On Remand from the Supreme Court of the United States D.C. No. CV-98-07167-TJH
The opinion of the court was delivered by: Pregerson, Circuit Judge:
Before: Mary M. Schroeder, Harry Pregerson, and Stephen S. Trott, Circuit Judges.
Opinion by Judge Pregerson
This case concerns a class action by civilly committed persons ("Plaintiffs") confined at Atascadero State Hospital in Atascadero, California. Plaintiffs are confined at Atascadero State Hospital under California's Sexually Violent Predator Act. See Cal. Welf. & Inst. Code § 6600 et seq. The Defen- dants are administrators of the hospital and various state officials who serve in a supervisory capacity.*fn1
In 2002, Plaintiffs filed their Second Amended Complaint*fn2
in federal district court alleging that the conditions of their confinement violate their constitutional rights under 42 U.S.C. § 1983. The Second Amended Complaint, in addition to requesting declaratory and injunctive relief, also sought money damages against the Defendants in their individual capacities. Before the district court, Defendants, claiming qualified immunity, moved to dismiss Plaintiffs' claims for money damages. The district court denied that motion. Defendants then brought an interlocutory appeal under the collateral order doctrine, see Morley v. Walker, 175 F.3d 756, 759 (9th Cir. 1999), challenging the district court's order denying qualified immunity.
In 2007, we issued an opinion affirming in part and reversing in part the district court's order denying the Defendants qualified immunity. Hydrick v. Hunter, 500 F.3d 978, 983 (9th Cir. 2007). Specifically, we held that the Defendants were entitled to qualified immunity on Plaintiffs' Ex Post Facto, Double Jeopardy, Procedural Due Process, and Eighth Amendment claims, as well as Plaintiffs' First Amendment "refusal of treatment" claim. Id. at 992, 1000. But we also held that the Defendants were not entitled to qualified immunity on the remainder of Plaintiffs' claims. Id. at 1000. Like the district court, our opinion did not rule on the merits of Plaintiffs' claims or on Plaintiffs' claims for injunctive and declaratory relief.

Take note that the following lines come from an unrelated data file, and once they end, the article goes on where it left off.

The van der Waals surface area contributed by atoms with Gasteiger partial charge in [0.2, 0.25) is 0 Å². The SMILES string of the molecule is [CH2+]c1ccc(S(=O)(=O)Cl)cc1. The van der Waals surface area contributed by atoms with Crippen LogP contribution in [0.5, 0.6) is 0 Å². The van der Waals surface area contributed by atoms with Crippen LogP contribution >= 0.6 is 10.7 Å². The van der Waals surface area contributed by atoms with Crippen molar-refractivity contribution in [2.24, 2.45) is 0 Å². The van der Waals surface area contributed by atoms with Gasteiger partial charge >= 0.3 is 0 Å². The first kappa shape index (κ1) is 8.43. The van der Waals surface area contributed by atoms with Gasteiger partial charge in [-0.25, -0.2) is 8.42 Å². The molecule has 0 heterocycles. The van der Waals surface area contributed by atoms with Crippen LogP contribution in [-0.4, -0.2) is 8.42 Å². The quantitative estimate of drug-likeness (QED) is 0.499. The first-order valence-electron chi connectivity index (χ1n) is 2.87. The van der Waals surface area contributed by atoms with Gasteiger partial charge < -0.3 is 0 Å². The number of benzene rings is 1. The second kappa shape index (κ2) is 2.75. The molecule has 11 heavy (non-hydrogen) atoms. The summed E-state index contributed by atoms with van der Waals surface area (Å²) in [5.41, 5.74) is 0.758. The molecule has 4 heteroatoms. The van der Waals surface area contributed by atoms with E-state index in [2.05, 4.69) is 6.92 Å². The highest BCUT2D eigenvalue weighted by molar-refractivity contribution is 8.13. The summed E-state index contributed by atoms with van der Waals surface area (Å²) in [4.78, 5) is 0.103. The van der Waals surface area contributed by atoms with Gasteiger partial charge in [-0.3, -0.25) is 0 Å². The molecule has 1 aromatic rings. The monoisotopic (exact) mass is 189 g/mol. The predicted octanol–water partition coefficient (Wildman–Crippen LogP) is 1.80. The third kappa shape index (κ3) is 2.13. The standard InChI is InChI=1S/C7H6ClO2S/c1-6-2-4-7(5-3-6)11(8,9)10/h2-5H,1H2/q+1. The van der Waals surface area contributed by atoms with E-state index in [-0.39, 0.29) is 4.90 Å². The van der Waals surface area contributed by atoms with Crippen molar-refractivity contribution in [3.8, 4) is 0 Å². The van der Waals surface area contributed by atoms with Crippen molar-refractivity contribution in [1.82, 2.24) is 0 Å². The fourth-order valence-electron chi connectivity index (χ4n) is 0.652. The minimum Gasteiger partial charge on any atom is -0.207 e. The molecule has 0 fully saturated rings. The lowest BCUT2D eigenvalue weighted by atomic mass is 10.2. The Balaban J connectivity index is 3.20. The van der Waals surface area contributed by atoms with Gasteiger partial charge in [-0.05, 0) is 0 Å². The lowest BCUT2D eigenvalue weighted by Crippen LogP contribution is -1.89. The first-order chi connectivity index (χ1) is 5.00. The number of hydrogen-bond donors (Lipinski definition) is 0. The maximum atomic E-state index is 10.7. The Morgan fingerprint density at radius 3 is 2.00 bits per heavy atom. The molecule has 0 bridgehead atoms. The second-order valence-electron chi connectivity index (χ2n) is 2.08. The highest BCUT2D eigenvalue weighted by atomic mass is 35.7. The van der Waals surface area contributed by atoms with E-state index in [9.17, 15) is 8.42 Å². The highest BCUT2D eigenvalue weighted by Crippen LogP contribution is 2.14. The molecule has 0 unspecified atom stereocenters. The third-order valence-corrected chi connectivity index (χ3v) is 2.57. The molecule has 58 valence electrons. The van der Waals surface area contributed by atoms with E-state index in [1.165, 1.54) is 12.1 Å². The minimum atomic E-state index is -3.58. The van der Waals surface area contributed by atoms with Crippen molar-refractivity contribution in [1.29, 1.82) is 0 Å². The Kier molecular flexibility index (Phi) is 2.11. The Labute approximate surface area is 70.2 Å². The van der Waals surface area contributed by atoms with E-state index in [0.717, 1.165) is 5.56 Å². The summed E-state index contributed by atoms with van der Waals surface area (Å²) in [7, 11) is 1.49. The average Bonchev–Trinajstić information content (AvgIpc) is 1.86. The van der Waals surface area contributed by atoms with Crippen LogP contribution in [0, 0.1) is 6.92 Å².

The Defendants then petitioned for certiorari. The Supreme Court granted the writ, vacated our judgment, and remanded for reconsideration in light of Ashcroft v. Iqbal, 129 S. Ct. 1937 (2009). Hunter v. Hydrick, 129 S. Ct. 2431 (2009). On remand, we ordered supplemental briefing by the parties on the impact of Iqbal. After receiving several extensions, the parties completed supplemental briefing on January 31, 2011.
As discussed in more detail below, after reviewing the Supreme Court's decision in Iqbal, the parties' supplemental briefs, and our court's recent decision in Starr v. Baca, 652 F.3d 1202 (9th Cir. 2011), we now hold that Defendants are entitled to qualified immunity on Plaintiffs' claims for money damages. The conclusory allegations in Plaintiffs' Second Amended Complaint are insufficient to establish Defendants' individual liability for money damages.
Our holding, however, is limited. Qualified immunity is only an immunity from a suit for money damages, and does not provide immunity from a suit seeking declaratory or injunctive relief. See Center for Bio-Ethical Reform, Inc. v. Los Angeles County Sheriff Dept., 533 F.3d 780, 794-95 (9th Cir. 2008); Los Angeles Police Protective League v. Gates, 995 F.2d 1469, 1472 (9th Cir. 1993). ...